keywords = "Green battery, LED blinking circuit, Pot plant battery",
    author = "Tomoyuki Yamaguchi and Shuji Hashimoto",
    year = "2012",
    month = "7",
    doi = "10.1002/tee.21754",
    language = "English",
    volume = "7",
    pages = "441--442",
    journal = "IEEJ Transactions on Electrical and Electronic Engineering",
    issn = "1931-4973",
    publisher = "John Wiley and Sons Inc.",
    number = "4",

    }

    TY - JOUR

    T1 - A green battery by pot-plant power

    AU - Yamaguchi, Tomoyuki

    AU - Hashimoto, Shuji

    PY - 2012/7

    Y1 - 2012/7

    N2 - When a metal electrode is inserted into a part of a plant, and another metal electrode is placed in the soil, an electrical potential difference is generated between the two electrodes. The plant has a lower potential than the soil. The generated voltage from the electrical potential difference between one plant and the adjacent soil is small (several hundred millivolts), and the current is extremely low (several hundred nanoamperes). However, in order to boot up some electrical circuits, the voltage and current need to be in the volt and microampere order, respectively. If the electrical potential difference between one plant and the soil is used as a power supply, it is necessary to develop a nanoscale electrical device that can work with extremely low wattage. Here we report a novel green battery composed of 10 pot plants by serial-parallel connections. The developed battery could generate almost 3 V and 3 μA to drive electric devices. We designed an LED blinking circuit composed of discrete semiconductor parts, which was driven by the generated plant power, and confirmed its performance through the experiments.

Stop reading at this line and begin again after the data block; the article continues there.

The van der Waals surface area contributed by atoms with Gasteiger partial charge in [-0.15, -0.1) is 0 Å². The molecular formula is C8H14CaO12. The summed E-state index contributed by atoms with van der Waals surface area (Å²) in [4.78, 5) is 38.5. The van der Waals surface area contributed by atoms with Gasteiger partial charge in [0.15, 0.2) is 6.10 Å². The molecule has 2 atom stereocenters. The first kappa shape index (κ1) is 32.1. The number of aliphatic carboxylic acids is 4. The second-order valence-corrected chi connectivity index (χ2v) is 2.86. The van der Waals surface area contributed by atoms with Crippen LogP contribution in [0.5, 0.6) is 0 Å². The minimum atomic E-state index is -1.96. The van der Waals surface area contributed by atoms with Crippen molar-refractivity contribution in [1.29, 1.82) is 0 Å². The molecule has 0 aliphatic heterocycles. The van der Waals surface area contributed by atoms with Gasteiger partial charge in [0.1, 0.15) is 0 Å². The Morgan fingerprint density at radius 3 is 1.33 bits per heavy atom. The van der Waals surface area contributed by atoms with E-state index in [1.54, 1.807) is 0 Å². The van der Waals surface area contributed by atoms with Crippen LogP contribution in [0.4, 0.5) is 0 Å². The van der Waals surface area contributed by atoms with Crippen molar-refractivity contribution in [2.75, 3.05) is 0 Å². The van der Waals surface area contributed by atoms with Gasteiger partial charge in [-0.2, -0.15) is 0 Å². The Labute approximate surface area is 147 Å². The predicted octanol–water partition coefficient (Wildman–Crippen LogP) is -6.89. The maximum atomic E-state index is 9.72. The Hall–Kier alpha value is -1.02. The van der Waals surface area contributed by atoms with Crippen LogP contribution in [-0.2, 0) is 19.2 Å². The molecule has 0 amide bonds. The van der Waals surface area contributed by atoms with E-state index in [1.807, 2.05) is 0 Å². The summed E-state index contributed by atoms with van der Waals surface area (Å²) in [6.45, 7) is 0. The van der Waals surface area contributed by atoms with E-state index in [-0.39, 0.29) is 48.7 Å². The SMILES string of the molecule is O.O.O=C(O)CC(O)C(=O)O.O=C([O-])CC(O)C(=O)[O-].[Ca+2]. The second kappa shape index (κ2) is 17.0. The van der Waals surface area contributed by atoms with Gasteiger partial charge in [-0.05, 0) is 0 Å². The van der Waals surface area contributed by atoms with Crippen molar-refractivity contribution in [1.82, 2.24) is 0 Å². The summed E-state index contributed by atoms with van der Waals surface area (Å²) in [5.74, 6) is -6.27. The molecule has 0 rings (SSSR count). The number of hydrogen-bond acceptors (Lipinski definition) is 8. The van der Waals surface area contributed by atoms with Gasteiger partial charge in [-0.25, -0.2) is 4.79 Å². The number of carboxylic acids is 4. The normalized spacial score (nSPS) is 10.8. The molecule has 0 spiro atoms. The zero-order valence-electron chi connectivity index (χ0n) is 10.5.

AB - When a metal electrode is inserted into a part of a plant, and another metal electrode is placed in the soil, an electrical potential difference is generated between the two electrodes. The plant has a lower potential than the soil. The generated voltage from the electrical potential difference between one plant and the adjacent soil is small (several hundred millivolts), and the current is extremely low (several hundred nanoamperes). However, in order to boot up some electrical circuits, the voltage and current need to be in the volt and microampere order, respectively. If the electrical potential difference between one plant and the soil is used as a power supply, it is necessary to develop a nanoscale electrical device that can work with extremely low wattage. Here we report a novel green battery composed of 10 pot plants by serial-parallel connections. The developed battery could generate almost 3 V and 3 μA to drive electric devices. We designed an LED blinking circuit composed of discrete semiconductor parts, which was driven by the generated plant power, and confirmed its performance through the experiments.

    KW - Green battery

    KW - LED blinking circuit

    KW - Pot plant battery

    UR - http://www.scopus.com/inward/record.url?scp=84861664152&partnerID=8YFLogxK

    UR - http://www.scopus.com/inward/citedby.url?scp=84861664152&partnerID=8YFLogxK

    U2 - 10.1002/tee.21754

    DO - 10.1002/tee.21754

    M3 - Article

    VL - 7

    SP - 441

    EP - 442

    JO - IEEJ Transactions on Electrical and Electronic Engineering

    JF - IEEJ Transactions on Electrical and Electronic Engineering

    SN - 1931-4973

    IS - 4

    ER -